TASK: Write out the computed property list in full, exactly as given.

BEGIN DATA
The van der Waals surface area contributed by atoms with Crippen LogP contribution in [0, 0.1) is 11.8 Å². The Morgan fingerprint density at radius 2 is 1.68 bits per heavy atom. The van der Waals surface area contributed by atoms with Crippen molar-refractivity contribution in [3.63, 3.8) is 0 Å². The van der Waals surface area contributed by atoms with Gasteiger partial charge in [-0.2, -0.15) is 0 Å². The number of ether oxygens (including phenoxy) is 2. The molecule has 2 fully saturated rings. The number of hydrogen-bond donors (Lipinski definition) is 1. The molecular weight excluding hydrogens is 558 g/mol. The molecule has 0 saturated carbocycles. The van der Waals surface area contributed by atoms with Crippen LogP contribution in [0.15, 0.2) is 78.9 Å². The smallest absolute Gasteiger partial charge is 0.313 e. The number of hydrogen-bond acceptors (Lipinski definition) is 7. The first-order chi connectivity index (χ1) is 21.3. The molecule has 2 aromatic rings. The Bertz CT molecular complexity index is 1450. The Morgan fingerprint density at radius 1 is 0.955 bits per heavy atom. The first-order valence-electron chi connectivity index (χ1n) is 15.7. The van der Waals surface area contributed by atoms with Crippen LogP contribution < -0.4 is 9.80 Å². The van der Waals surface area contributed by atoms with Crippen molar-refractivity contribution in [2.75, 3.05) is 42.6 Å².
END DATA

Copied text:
The van der Waals surface area contributed by atoms with Crippen LogP contribution in [0, 0.1) is 11.8 Å². The Morgan fingerprint density at radius 2 is 1.68 bits per heavy atom. The van der Waals surface area contributed by atoms with Crippen molar-refractivity contribution in [3.63, 3.8) is 0 Å². The van der Waals surface area contributed by atoms with Gasteiger partial charge in [-0.2, -0.15) is 0 Å². The number of ether oxygens (including phenoxy) is 2. The molecule has 2 fully saturated rings. The number of hydrogen-bond donors (Lipinski definition) is 1. The molecular weight excluding hydrogens is 558 g/mol. The molecule has 0 saturated carbocycles. The van der Waals surface area contributed by atoms with Crippen LogP contribution in [0.15, 0.2) is 78.9 Å². The smallest absolute Gasteiger partial charge is 0.313 e. The number of hydrogen-bond acceptors (Lipinski definition) is 7. The first-order chi connectivity index (χ1) is 21.3. The molecule has 2 aromatic rings. The Bertz CT molecular complexity index is 1450. The Morgan fingerprint density at radius 1 is 0.955 bits per heavy atom. The first-order valence-electron chi connectivity index (χ1n) is 15.7. The van der Waals surface area contributed by atoms with Crippen LogP contribution < -0.4 is 9.80 Å². The van der Waals surface area contributed by atoms with Crippen molar-refractivity contribution in [2.75, 3.05) is 42.6 Å².